In an important sense, citizens of Chicago, Eugene, Anchorage, Schwenksville, King of Prussia, Charleston, Boulder, and Miami are entitled to fundamental ideals of good governance discussed in the decentralization debate. For some questions of legitimacy, there is relevancy to assessing compliance with state law, inclusion of the public in public administration, and other foci that relate to how local governments should work. If the City of Chicago fails to provide access to the Chicago Riverwalk or Oak Street Beach or fails to disclose public records pertaining to the Riverwalk or Beach or fails to provide public notice of a hearing, the legitimacy of the action could be judged on standards that are used to confirm or overturn a similar decision in another city or town. Law works well when it neutralizes difference and provides a basis to judge actions against an objective standard. Locales may be understood by reference to the similarities—the “sameness”—in the ways that local governments work and the extent to which one local government might diverge.

Second, the effort in decentralization theories to neutralize difference allows a way to place local governments in a federalist scheme that accounts for boundaries between different levels of government. By identifying the limits of governmental capacity to coincide with jurisdictional boundaries, local government can be situated in a system that demarcates governmental authority without interference—or the authority to interfere—in an entity that exercises broader geographical concerns.

The result of these two observations is that, in a decentralization framework, local governance is not valued for its connection to place and community. Local knowledge, local concern, and sense of place are not accounted for in weighing the benefits or understanding of local governance. As a result, we often see sense of place and the insider’s perspective relegated to the category of “parochial,” which is taken to mean counterproductive.[127] Yet sense of place is only problematic when situated in a placeless context. Indeed, the fallacy in the decentralization exercise is thinking that objective criteria might apply to the actions or intentions of any local government action. As noted in the Millennium Assessment, the effort to understand place in a more rational, objective manner operates to “separate people from their environments, freezing and stereotyping both culture and ecosystems. Such systems and strategies are less effective in addressing linkages between ecosystem functioning, development, and human well-being.”[128] Decentralization theories have done little to sharpen the distinctions between different communities and their local governments, and indeed are predisposed to do the opposite.

The normative point that could be made by decentralization theories is that local government legitimacy and effectiveness might not be so much a product of deciding which objective democratic premises are true, but by which theory identifies or acknowledges here. Cities and towns are more special than such an objective analysis might allow. Residents of these locales would not mistake their residencies for another. We often hear, “I am from Chicago,” or “I am from Eugene,” but we are less likely to hear, “I am from a city devoted to participation,” or “I am from a town with a close connection to councilmembers.” Chicago and Eugene share few climatic and other environmental influences, economies, social norms, and histories that matter to understanding place. Hence, it is not helpful to point out what governance mechanisms work well in Chicago unless the observation is made that the mechanism would work well here. Outsider environmental law provides little insight into how or why local environments are governed as they are.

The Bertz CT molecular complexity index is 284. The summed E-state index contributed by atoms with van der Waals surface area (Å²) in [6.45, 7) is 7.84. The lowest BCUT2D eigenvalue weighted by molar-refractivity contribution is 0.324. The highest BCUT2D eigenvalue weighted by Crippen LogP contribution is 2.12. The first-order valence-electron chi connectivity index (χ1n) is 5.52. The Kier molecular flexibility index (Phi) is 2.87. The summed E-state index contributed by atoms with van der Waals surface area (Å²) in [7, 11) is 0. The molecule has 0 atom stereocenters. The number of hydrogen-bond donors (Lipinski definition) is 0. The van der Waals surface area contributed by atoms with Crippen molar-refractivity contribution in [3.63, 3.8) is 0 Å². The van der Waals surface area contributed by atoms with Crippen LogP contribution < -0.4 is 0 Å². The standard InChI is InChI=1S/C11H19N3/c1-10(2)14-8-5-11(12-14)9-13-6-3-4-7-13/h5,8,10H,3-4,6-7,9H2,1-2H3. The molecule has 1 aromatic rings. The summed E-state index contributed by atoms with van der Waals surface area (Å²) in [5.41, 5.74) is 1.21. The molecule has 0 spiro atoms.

This, we take it, is the driving force behind the many disciplines and thinkers suggesting that context helps find meaning for social practices and norms, artifacts, expressions, and actions. Richard Rorty, for example, derides objective criteria and replaces them with context and coherence.[129] As Rorty notes, when we relieve our inquiry from such high standards of objectivity by replacing criteria with context, “the notion of ‘local cultural norms’ will lose its offensively parochial overtones.”[130] We might also take seriously the observation about placelessness made by geographer Edward Relph, who notes that intentional, otherwise rational changes in landscapes have the effect of disconnection, displacement, and confusion about one’s surroundings.[131] The offensiveness of “parochialism” melts away not because such local norms become less parochial, but instead because parochialism itself can be freed from its offensive overtones.